Wednesday, October 8, 2014

Sometimes You Need a Sledge Hammer


My senior year of high school I was invited by some other teenagers in my church to attend a weekly Bible study in another northern Virginia town about 15 minutes (in those days) away.  At that time in my life I was more than excited about my relationship with Christ, and the opportunity to learn more was welcome.  It didn’t hurt either that I discovered there were some pretty girls there as well.  Hey, I was 17.

A 30-something couple in our church had opened up their home for the study.  He was a contractor.  I don’t remember where she worked, but they just loved being catalysts for teens opening God’s Word and having their lives changed. 

Each week we’d meet in their living room for a couple of hours, Bibles and heart open.  I’d bring my guitar and we’d sing some of those early Jesus people songs.  The combination of love from the hosts and learning truth from the Scriptures caused the numbers to grow.  The living room was packed. 

Then this couple made a decision that has stuck with me for over 40 years.  Not wanting to stifle the growth of the study by a lack of room they decided to tear out a wall between their living and dining rooms.  It wasn’t long thereafter that sledge hammers were punching holes in the walls, wiring was re-routed, two-by-fours relocated and voila, two rooms became one.  Now the numbers of kids could continue to grow.  More would be invited. More would understand God’s grace. 

Tearing out a wall in your house for kids who aren’t even your own is a pretty radical step.  But it was a step they felt compelled by their love for Christ and us that they knew was the right, even though some might feel extreme thing to do.  But, genuine Christianity has been marked by radical moves, tearing down walls for centuries.  A crisis arises, and rather than say what can’t be done someone steps out of the box and does what others never dream of doing.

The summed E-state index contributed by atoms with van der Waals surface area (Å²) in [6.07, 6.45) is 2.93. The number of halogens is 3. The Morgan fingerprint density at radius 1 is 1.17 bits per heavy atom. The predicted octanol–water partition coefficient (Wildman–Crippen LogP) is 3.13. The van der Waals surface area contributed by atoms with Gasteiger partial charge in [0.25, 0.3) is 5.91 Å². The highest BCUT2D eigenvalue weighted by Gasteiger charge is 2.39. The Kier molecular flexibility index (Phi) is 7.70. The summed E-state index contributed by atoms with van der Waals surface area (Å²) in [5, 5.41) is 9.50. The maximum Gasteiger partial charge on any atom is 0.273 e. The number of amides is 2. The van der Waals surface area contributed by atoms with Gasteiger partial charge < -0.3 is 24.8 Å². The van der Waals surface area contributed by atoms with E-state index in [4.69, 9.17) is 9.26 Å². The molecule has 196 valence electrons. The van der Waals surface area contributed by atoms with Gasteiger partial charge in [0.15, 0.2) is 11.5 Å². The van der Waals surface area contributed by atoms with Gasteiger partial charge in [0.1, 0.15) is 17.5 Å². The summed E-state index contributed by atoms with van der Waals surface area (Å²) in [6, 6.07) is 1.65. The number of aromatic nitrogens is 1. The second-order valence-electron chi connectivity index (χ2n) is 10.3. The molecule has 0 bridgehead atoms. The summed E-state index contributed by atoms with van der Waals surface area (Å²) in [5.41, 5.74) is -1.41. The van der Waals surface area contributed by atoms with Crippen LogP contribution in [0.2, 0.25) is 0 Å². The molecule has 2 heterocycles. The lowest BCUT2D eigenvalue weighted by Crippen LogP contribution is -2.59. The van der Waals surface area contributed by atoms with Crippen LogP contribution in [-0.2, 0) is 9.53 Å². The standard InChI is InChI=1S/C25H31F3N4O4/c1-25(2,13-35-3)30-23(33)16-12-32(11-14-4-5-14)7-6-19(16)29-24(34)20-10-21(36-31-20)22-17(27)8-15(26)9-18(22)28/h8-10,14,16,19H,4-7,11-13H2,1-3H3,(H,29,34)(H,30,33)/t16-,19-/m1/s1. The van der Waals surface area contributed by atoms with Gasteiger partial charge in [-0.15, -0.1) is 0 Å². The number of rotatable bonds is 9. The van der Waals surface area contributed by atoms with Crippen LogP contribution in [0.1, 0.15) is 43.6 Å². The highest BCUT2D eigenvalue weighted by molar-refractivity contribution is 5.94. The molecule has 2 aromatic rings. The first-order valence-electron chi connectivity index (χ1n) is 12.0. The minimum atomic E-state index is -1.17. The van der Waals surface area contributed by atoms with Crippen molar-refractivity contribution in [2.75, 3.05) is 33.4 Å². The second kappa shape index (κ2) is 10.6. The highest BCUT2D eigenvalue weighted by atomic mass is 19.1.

In once scene from Jesus’ life something similar was done.  In Mark 2 the story is reported how Jesus was teaching in a house in the Galilean city of Capernaum.  The house was so crowded there was only room outside to hear through the doors and windows. 

In the same town was a paralytic with four friends.  They had heard that the Nazarene had miracle working ability and thought if they could just get their friend to Jesus perhaps He would mercifully heal him.  But there was no room in the house.   But these guys weren’t about to let some brick and mortar stop them. 

Up the back stairs they went, carrying their friend to the roof on a stretcher.  Then they began to strip away the ceiling tiles.  When they had uncovered a large enough opening they lowered their friend by ropes to where Jesus was teaching.  Seeing their faith – faith enough to do whatever it took – Jesus told the paralyzed man to get up, pick up the stretcher and go home healed.  And he did. 

But what if the four friends had seen the crowd and not tried the radical?  The roof could be repaired, but their friend might not get another chance to meet Jesus.

Are you locked into dreaming little?  Sometimes the answer is on the other side of the wall or roof.  You may just have to take some risks and punch a hole to get through.

By the way, the wife in the couple who opened their home so many years ago has recently learned that she has advanced cancer.  The doctors have given her weeks to live.  Should she meet her Savior sooner than later, I wonder if someone up there will introduce her to the four in Capernaum who loved their friend enough to tear a whole in the roof.  If so, I’m sure some high fives will be exchanged.

* My friend slipped into eternity a few days ago, two weeks after I originally wrote this for The Outer Banks Sentinel.






Friday, August 29, 2014

When God’s Way Out Isn’t a Miracle

 
Rescued and kept secure by the army of the Emperor, his enemies were more than ever committed to his death.  But they could not overtake the well-guarded fortress in which he was confined.  So a plan was conceived to bring him out into the open in a ruse to bring him for a second and calm talk with them.  But on the way to the meeting he (and presumably any escorting soldiers) would be overcome and he would be assassinated.